He specifies the blessedness of the watching servants in a way suggestive of much comfort in the prospect of his coming, and much motive to compliance with the course which he recommends. "Verily, I say unto you that he (their lord) shall gird himself and make them to sit down to meat, and will come forth and serve them." It is impossible to exhaust the significance of this. The imagination may revel in it without the danger of going too far. Christ taking the attitude of servitor and comforter to his brethren at his coming! There is the element of parable in it. All the more comprehensively and richly does it convey the attractive meaning that Jesus intended to express. We cannot in the present state know the full meaning of Christ's beneficence to those whom he has come to save. We know his gracious testimony that he came not to be ministered unto but to minister. We know that he laid down his life for us, and that the Father for his sake has forgiven us, whereby, though originally dead in trespasses and in sins, we have the answer of a good conscience towards him. But these are privileges discerned by faith in a land of darkness and exile, We are in "a great and terrible wilderness," in which the hardships and discouragements of the way often come nigh quenching all comfort and hope. What shall the blessedness be when the journey is ended, and we stand in Christ's actual presence, to find the whole earth tinder his charge, and ourselves in an emancipated nature, the special objects of his kindness and attention? It is no dream. This is waiting. It is in the Father's own declared purpose. "He that spared not His own Son, but delivered him up for us all, how shall He not with him also freely give us all things?" (Rom. viii. 32).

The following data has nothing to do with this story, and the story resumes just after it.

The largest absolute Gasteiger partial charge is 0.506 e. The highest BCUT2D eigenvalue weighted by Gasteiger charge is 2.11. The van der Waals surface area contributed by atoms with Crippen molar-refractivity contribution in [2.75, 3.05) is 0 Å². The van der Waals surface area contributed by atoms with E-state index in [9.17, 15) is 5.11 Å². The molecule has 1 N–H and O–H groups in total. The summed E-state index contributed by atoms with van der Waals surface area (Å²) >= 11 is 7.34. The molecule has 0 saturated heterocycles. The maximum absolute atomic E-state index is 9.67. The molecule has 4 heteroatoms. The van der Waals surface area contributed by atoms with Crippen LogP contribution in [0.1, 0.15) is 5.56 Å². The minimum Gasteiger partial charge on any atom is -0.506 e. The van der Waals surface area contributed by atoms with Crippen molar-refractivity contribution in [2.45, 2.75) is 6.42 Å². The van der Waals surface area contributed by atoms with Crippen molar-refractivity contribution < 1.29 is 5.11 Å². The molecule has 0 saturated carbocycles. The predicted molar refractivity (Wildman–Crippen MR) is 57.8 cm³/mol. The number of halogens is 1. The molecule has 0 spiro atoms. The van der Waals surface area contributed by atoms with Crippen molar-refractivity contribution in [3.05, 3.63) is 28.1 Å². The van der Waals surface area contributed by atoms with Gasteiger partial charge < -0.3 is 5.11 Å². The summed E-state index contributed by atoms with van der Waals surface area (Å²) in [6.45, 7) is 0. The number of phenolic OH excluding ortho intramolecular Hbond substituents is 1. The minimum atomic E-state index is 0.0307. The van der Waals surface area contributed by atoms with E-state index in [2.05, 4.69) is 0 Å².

Christ appeals to our common sense to make a consistent application of these facts. He reminds us of what every householder does who knows that a thief is abroad. He watches that he may prevent his house from being broken into. "Therefore," he says, "be ye ready also; for the Son of Man cometh at an hour when ye think not." The idea is -- be on the watch in the sense of preparedness for what you know will happen, and which may happen at any time -- namely, the return of Christ to the earth to take vengeance on the ungodly, and to comfort and save his people. Is not this appeal irresistible to practical judgment? It can only fail where the facts on which it is based are denied, or doubted, or dimly perceived. Such denial or doubt or dimness is a form of mental aberration. A man's mind must be inaccessible to the greatest fact of history who is in that state. Has not Christ appeared among men? Has he not left his mark on their affairs? Has he not given us the witness of himself in the inexpungable writings of the apostles occupying the highest place among the literary monuments of the world? Have we not every pledge that the case admits of that he lives now and will come again? It is therefore the simplest practical unwisdom to leave it out of account as almost all men do, and to spend life in a total devotion to the things that pass away.